This should be a weekend of parades and celebrations all over Russia, especially in Moscow and the former Leningrad, as citizens rush to celebrate their nation’s part in the Великая Отечественная война (the generally used Russian term for WWII, which marks the dates 1941-45, and is usually translated into English as The Great Patriotic War, although The Great War for the Fatherland is an equally valid interpretation, closer to the meaning of the adjective). It should especially be a time of celebration for one Vladimir Vladimirovich Putin, who for the last 20 years has never missed a chance to parade the streets of Petersburg with a framed photo of his veteran father, along with tens of thousands of other Russians. There will be no ceremonies this weekend, and Mr. Putin has fewer and fewer causes to celebrate.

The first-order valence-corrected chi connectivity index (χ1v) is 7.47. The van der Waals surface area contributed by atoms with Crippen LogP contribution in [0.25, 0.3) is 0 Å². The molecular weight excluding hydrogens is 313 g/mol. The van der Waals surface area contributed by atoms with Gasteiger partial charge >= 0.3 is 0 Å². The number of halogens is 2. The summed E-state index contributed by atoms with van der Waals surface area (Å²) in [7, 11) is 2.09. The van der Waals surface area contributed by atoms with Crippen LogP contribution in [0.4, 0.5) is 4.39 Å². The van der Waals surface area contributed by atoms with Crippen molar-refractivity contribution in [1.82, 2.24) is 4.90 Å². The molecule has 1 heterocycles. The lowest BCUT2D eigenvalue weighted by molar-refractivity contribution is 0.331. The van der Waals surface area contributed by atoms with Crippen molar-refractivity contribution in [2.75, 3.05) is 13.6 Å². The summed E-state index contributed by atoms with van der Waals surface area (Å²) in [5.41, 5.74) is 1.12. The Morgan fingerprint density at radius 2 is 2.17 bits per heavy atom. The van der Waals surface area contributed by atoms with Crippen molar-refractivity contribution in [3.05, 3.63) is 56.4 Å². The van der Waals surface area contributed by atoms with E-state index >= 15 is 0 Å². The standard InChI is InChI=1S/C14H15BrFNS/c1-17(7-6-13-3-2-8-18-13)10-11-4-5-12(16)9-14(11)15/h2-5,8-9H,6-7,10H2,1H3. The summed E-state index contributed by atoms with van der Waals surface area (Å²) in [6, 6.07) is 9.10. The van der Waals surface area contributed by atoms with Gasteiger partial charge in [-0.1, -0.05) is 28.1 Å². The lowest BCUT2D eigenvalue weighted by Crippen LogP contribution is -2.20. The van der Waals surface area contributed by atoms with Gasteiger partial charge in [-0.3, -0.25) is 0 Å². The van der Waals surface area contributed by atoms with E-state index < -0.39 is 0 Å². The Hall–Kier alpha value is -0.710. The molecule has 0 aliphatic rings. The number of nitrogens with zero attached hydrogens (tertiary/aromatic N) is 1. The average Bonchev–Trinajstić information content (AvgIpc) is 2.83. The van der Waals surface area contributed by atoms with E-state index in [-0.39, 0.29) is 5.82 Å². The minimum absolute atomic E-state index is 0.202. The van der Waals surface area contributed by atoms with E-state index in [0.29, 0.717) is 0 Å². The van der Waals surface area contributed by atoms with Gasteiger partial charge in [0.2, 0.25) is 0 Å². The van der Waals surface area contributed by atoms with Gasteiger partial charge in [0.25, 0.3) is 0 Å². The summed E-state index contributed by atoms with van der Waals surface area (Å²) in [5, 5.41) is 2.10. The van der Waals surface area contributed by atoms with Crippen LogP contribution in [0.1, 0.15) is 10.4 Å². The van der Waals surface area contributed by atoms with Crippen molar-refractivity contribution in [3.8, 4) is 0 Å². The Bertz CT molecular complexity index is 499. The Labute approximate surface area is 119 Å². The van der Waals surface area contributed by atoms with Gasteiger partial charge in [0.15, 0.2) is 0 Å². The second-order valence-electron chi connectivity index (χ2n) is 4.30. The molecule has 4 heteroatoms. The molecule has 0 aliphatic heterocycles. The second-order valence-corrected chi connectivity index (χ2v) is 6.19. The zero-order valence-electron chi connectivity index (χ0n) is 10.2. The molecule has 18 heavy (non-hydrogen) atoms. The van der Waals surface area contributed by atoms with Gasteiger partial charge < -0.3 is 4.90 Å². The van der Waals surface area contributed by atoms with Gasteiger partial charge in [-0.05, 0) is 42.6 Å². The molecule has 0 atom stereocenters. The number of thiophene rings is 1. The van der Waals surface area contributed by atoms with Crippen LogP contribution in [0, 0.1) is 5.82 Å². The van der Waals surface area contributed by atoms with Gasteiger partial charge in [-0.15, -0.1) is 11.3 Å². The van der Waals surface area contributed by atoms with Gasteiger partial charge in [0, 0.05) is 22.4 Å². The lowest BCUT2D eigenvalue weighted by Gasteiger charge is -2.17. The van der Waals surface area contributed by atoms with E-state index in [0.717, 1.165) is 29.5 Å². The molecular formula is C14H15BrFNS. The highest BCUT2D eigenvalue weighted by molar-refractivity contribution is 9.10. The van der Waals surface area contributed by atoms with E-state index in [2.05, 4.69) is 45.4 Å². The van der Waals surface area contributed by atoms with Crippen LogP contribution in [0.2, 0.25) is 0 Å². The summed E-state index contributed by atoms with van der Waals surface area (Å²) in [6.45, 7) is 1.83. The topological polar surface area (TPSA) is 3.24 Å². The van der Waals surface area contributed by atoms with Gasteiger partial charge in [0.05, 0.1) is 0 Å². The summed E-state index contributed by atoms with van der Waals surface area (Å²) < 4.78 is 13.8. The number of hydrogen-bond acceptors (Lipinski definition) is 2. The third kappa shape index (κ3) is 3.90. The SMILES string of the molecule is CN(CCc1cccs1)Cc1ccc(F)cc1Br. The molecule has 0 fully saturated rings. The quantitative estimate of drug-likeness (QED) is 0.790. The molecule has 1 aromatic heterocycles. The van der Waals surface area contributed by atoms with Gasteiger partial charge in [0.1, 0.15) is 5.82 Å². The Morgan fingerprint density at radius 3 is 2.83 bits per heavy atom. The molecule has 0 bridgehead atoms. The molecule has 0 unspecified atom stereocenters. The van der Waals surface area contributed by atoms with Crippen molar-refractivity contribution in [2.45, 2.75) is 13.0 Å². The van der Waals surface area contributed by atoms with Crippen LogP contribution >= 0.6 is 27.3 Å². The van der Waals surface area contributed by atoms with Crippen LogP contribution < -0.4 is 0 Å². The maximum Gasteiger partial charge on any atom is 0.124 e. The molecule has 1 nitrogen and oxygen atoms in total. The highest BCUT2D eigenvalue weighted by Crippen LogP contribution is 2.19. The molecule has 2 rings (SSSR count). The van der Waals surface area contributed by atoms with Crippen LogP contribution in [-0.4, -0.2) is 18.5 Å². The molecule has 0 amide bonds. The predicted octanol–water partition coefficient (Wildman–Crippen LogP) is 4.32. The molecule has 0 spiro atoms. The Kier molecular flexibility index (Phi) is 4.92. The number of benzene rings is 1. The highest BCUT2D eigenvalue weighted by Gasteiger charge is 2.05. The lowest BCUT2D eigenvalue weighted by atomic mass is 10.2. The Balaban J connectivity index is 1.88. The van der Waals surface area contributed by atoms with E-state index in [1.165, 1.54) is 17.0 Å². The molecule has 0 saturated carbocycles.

The situation in Russia has received relatively shallow coverage in the West. Vladimir Putin is a man who built his claim to legitimate authority on his strength, on reasserting the power of Russia in the world as the eyes of most security analysts and Western leaders, which had for the past half-century been focused so heavily on Russia, turned towards the Middle East and Asia as the main centers of coming conflict and rising greatness. Putin, by symbolically rooting out the corruption that has plagued post-Soviet politics (and replacing it with cronies of his own) and making advances into ‘rightfully’ Russian territory in places like Crimea, has attempted to recapture the pride of the Great Patriotic War, which remains one of the few largely uncontroversial focuses of Russian patriotism in the 21st century. But a global pandemic does not have recognizable border divides or command tanks and ground forces, and in a state which has thrown the bulk of its resources behind military expenditure and industry, Vladimir Putin is beginning to struggle.